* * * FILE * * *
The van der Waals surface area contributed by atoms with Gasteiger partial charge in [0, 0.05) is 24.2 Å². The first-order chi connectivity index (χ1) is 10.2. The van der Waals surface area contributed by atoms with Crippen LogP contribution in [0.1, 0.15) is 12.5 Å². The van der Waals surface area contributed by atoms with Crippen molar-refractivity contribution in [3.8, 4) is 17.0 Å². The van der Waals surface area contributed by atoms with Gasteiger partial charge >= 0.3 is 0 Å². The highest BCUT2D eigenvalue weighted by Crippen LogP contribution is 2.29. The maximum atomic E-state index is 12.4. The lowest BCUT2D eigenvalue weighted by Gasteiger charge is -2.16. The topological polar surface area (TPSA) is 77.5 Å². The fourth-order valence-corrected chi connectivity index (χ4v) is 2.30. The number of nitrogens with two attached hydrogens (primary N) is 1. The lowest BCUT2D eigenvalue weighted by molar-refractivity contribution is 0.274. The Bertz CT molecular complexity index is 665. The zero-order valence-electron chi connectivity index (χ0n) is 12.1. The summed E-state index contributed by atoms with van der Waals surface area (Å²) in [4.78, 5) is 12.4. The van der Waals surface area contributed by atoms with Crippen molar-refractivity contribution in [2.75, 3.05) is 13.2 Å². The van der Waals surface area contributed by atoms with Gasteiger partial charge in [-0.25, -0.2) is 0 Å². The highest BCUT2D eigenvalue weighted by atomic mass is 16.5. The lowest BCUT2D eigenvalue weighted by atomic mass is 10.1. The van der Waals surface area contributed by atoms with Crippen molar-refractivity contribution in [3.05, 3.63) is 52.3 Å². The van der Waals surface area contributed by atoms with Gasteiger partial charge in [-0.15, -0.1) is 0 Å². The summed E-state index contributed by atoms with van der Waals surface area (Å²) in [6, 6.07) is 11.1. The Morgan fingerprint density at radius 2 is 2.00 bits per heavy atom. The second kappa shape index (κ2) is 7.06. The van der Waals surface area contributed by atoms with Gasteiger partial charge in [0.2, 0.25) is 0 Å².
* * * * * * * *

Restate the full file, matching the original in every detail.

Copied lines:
The van der Waals surface area contributed by atoms with Gasteiger partial charge in [0, 0.05) is 24.2 Å². The first-order chi connectivity index (χ1) is 10.2. The van der Waals surface area contributed by atoms with Crippen LogP contribution in [0.1, 0.15) is 12.5 Å². The van der Waals surface area contributed by atoms with Crippen molar-refractivity contribution in [3.8, 4) is 17.0 Å². The van der Waals surface area contributed by atoms with Gasteiger partial charge >= 0.3 is 0 Å². The highest BCUT2D eigenvalue weighted by Crippen LogP contribution is 2.29. The maximum atomic E-state index is 12.4. The lowest BCUT2D eigenvalue weighted by Gasteiger charge is -2.16. The topological polar surface area (TPSA) is 77.5 Å². The fourth-order valence-corrected chi connectivity index (χ4v) is 2.30. The number of nitrogens with two attached hydrogens (primary N) is 1. The lowest BCUT2D eigenvalue weighted by molar-refractivity contribution is 0.274. The Bertz CT molecular complexity index is 665. The zero-order valence-electron chi connectivity index (χ0n) is 12.1. The summed E-state index contributed by atoms with van der Waals surface area (Å²) in [4.78, 5) is 12.4. The van der Waals surface area contributed by atoms with Crippen molar-refractivity contribution in [2.75, 3.05) is 13.2 Å². The van der Waals surface area contributed by atoms with Gasteiger partial charge in [-0.25, -0.2) is 0 Å². The highest BCUT2D eigenvalue weighted by atomic mass is 16.5. The lowest BCUT2D eigenvalue weighted by atomic mass is 10.1. The van der Waals surface area contributed by atoms with Crippen molar-refractivity contribution in [3.05, 3.63) is 52.3 Å². The van der Waals surface area contributed by atoms with Gasteiger partial charge in [-0.15, -0.1) is 0 Å². The summed E-state index contributed by atoms with van der Waals surface area (Å²) in [6, 6.07) is 11.1. The Morgan fingerprint density at radius 2 is 2.00 bits per heavy atom. The second kappa shape index (κ2) is 7.06. The van der Waals surface area contributed by atoms with Gasteiger partial charge in [0.2, 0.25) is 0 Å².